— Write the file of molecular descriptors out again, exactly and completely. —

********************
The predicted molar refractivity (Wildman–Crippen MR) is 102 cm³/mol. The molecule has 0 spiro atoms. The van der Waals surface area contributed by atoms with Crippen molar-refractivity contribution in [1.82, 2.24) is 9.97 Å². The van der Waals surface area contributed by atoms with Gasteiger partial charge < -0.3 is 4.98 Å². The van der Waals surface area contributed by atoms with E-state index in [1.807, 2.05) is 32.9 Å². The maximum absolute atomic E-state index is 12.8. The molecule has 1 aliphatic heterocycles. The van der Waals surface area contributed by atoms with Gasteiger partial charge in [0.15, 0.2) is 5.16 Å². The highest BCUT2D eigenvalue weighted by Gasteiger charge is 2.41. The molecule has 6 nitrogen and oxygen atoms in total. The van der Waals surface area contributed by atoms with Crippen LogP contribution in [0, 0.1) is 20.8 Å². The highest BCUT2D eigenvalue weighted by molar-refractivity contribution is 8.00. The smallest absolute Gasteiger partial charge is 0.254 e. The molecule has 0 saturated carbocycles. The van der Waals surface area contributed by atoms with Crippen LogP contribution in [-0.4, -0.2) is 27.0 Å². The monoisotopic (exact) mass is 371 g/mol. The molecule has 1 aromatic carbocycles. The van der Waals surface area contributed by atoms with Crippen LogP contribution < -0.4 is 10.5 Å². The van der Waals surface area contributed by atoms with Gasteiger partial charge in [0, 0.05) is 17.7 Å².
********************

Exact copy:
The predicted molar refractivity (Wildman–Crippen MR) is 102 cm³/mol. The molecule has 0 spiro atoms. The van der Waals surface area contributed by atoms with Crippen molar-refractivity contribution in [1.82, 2.24) is 9.97 Å². The van der Waals surface area contributed by atoms with Gasteiger partial charge < -0.3 is 4.98 Å². The van der Waals surface area contributed by atoms with E-state index in [1.807, 2.05) is 32.9 Å². The maximum absolute atomic E-state index is 12.8. The molecule has 1 aliphatic heterocycles. The van der Waals surface area contributed by atoms with Gasteiger partial charge in [0.15, 0.2) is 5.16 Å². The highest BCUT2D eigenvalue weighted by Gasteiger charge is 2.41. The molecule has 6 nitrogen and oxygen atoms in total. The van der Waals surface area contributed by atoms with Crippen LogP contribution in [0, 0.1) is 20.8 Å². The highest BCUT2D eigenvalue weighted by molar-refractivity contribution is 8.00. The smallest absolute Gasteiger partial charge is 0.254 e. The molecule has 0 saturated carbocycles. The van der Waals surface area contributed by atoms with Crippen LogP contribution in [-0.4, -0.2) is 27.0 Å². The monoisotopic (exact) mass is 371 g/mol. The molecule has 1 aromatic carbocycles. The van der Waals surface area contributed by atoms with Crippen LogP contribution < -0.4 is 10.5 Å². The van der Waals surface area contributed by atoms with Gasteiger partial charge in [0, 0.05) is 17.7 Å².